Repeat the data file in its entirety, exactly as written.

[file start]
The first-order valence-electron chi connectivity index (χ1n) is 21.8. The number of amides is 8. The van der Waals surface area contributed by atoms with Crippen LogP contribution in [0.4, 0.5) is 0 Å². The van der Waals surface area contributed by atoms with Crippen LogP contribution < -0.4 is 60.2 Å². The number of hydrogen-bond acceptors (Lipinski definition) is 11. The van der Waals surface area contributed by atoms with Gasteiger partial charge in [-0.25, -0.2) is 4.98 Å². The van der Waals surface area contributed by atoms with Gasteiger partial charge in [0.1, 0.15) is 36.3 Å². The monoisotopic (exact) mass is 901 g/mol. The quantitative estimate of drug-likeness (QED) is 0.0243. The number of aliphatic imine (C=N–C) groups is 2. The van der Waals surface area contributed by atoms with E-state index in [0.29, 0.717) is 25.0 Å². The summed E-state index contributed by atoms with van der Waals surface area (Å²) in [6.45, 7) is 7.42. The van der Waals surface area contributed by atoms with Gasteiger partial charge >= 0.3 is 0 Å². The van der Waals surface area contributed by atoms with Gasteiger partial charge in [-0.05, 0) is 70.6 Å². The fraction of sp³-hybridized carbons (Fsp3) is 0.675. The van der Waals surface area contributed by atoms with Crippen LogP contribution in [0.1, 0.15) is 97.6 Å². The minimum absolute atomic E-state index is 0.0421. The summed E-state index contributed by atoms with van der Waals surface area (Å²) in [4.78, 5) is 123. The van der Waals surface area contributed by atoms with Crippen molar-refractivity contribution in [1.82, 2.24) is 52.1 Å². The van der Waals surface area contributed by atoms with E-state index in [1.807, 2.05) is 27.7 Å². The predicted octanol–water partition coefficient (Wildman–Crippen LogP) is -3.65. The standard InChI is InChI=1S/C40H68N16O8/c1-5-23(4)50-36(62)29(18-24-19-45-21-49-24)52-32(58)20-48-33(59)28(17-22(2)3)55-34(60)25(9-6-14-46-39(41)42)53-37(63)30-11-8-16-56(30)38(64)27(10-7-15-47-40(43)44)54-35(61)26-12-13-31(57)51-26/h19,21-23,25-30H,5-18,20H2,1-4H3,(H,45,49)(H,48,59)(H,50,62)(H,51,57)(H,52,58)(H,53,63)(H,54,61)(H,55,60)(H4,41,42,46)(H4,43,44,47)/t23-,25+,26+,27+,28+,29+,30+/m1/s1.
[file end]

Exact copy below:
The first-order valence-electron chi connectivity index (χ1n) is 21.8. The number of amides is 8. The van der Waals surface area contributed by atoms with Crippen LogP contribution in [0.4, 0.5) is 0 Å². The van der Waals surface area contributed by atoms with Crippen LogP contribution < -0.4 is 60.2 Å². The number of hydrogen-bond acceptors (Lipinski definition) is 11. The van der Waals surface area contributed by atoms with Gasteiger partial charge in [-0.25, -0.2) is 4.98 Å². The van der Waals surface area contributed by atoms with Gasteiger partial charge in [0.1, 0.15) is 36.3 Å². The monoisotopic (exact) mass is 901 g/mol. The quantitative estimate of drug-likeness (QED) is 0.0243. The number of aliphatic imine (C=N–C) groups is 2. The van der Waals surface area contributed by atoms with E-state index in [0.29, 0.717) is 25.0 Å². The summed E-state index contributed by atoms with van der Waals surface area (Å²) in [6.45, 7) is 7.42. The van der Waals surface area contributed by atoms with Gasteiger partial charge >= 0.3 is 0 Å². The van der Waals surface area contributed by atoms with Gasteiger partial charge in [-0.05, 0) is 70.6 Å². The fraction of sp³-hybridized carbons (Fsp3) is 0.675. The van der Waals surface area contributed by atoms with Crippen LogP contribution in [0.1, 0.15) is 97.6 Å². The minimum absolute atomic E-state index is 0.0421. The summed E-state index contributed by atoms with van der Waals surface area (Å²) in [4.78, 5) is 123. The van der Waals surface area contributed by atoms with Crippen molar-refractivity contribution in [1.82, 2.24) is 52.1 Å². The van der Waals surface area contributed by atoms with E-state index in [1.807, 2.05) is 27.7 Å². The predicted octanol–water partition coefficient (Wildman–Crippen LogP) is -3.65. The standard InChI is InChI=1S/C40H68N16O8/c1-5-23(4)50-36(62)29(18-24-19-45-21-49-24)52-32(58)20-48-33(59)28(17-22(2)3)55-34(60)25(9-6-14-46-39(41)42)53-37(63)30-11-8-16-56(30)38(64)27(10-7-15-47-40(43)44)54-35(61)26-12-13-31(57)51-26/h19,21-23,25-30H,5-18,20H2,1-4H3,(H,45,49)(H,48,59)(H,50,62)(H,51,57)(H,52,58)(H,53,63)(H,54,61)(H,55,60)(H4,41,42,46)(H4,43,44,47)/t23-,25+,26+,27+,28+,29+,30+/m1/s1.